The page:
Most of us in global mobility have been exposed to the concept of culture shock and understand that each assignee that we support heading off on their journey is going to have their own unique ups and downs along the way and throughout the assignment. In the link below, Carole Hallett Mobbs of ExpatChild talks to the uniqueness of the Cultural Adaptation Curve for each person, using her own stories as referenced examples.
While many people hit similar emotional stages (honeymoon, anxiety/irritability, adjustment, adaptation, re-entry), the range and duration of each is different for all. As an expat life mentor and consultant, she taps into her own experiences to help others.
Her definition of culture shock is that it is "the feeling of disorientation experienced by someone when they are suddenly subjected to an unfamiliar culture, way of life, or set of attitudes."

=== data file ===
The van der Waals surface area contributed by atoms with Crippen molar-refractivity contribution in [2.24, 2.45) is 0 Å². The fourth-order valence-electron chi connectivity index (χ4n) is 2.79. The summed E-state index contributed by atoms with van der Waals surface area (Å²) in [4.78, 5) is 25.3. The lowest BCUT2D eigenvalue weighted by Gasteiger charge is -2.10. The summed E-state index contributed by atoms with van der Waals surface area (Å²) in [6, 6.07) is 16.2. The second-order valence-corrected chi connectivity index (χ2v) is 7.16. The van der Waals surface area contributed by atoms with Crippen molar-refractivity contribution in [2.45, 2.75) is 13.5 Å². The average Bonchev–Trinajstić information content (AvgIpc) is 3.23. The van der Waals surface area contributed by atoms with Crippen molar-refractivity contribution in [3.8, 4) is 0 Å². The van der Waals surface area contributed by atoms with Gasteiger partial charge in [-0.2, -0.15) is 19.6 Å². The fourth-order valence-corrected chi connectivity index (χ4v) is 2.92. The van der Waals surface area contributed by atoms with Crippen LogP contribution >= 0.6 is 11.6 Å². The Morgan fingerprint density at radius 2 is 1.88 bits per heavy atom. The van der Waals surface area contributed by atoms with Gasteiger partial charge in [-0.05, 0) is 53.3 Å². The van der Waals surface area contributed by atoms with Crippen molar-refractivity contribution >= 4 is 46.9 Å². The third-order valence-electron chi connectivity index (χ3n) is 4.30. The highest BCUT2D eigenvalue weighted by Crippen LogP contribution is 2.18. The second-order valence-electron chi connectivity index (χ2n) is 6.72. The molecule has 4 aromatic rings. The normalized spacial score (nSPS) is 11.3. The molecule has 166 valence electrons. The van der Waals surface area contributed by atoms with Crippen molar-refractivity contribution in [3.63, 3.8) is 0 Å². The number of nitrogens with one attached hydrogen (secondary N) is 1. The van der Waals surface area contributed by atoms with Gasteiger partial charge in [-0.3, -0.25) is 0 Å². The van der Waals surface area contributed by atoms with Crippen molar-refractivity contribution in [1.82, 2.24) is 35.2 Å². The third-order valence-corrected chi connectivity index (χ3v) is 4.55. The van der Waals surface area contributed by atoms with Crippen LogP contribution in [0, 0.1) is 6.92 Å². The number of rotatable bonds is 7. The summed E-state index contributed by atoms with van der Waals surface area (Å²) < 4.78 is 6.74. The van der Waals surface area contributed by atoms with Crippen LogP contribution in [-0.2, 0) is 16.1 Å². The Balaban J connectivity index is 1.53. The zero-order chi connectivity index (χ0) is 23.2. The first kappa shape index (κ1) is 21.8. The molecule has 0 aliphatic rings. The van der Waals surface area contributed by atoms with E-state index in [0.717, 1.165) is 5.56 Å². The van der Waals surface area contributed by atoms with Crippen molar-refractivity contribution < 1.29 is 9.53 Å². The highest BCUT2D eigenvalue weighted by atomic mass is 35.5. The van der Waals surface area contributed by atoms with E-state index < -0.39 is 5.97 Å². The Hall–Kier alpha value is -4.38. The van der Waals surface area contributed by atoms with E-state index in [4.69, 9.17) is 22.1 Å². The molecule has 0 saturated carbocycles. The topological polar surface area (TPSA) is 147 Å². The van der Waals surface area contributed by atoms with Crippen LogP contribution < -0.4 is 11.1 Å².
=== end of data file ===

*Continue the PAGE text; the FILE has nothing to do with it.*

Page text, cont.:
So, how can we improve the assignment journey and overall expatriate experience? Many suggest providing some degree of cultural training support where people can be educated on what to expect and be provided with some resources as they move through their assignment period. There are many great options available. Expats will do better when they know what lies ahead and how to navigate their emotional experience. Gaining a better understanding of the host country culture will help prevent unintentional mistakes when you get to your destination and help prevent misinterpretations and help to avoid expat fatigue. Check out a recent post we did on What is expat fatigue?
Expat living can be challenging at times, but with preparation and optimism it’s often a career highlight. George Santayana, a philosopher, essayist, poet, and novelist once stated in his book, The Philosophy of Travel, "There is wisdom in turning as often as possible from the familiar to the unfamiliar: it keeps the mind nimble, it kills prejudice, and it fosters humor."
Try this post from our own Joe Benevides for more on the expat journey: "Expat life is ______."
Further to my generalised article about culture shock, I decided to expand on certain aspects of this expat-relevant ‘condition’. As mentioned before, culture shock may hit you at a certain point of your stay in your new country; this may be instant, it may take about six months or even happen several years down the line.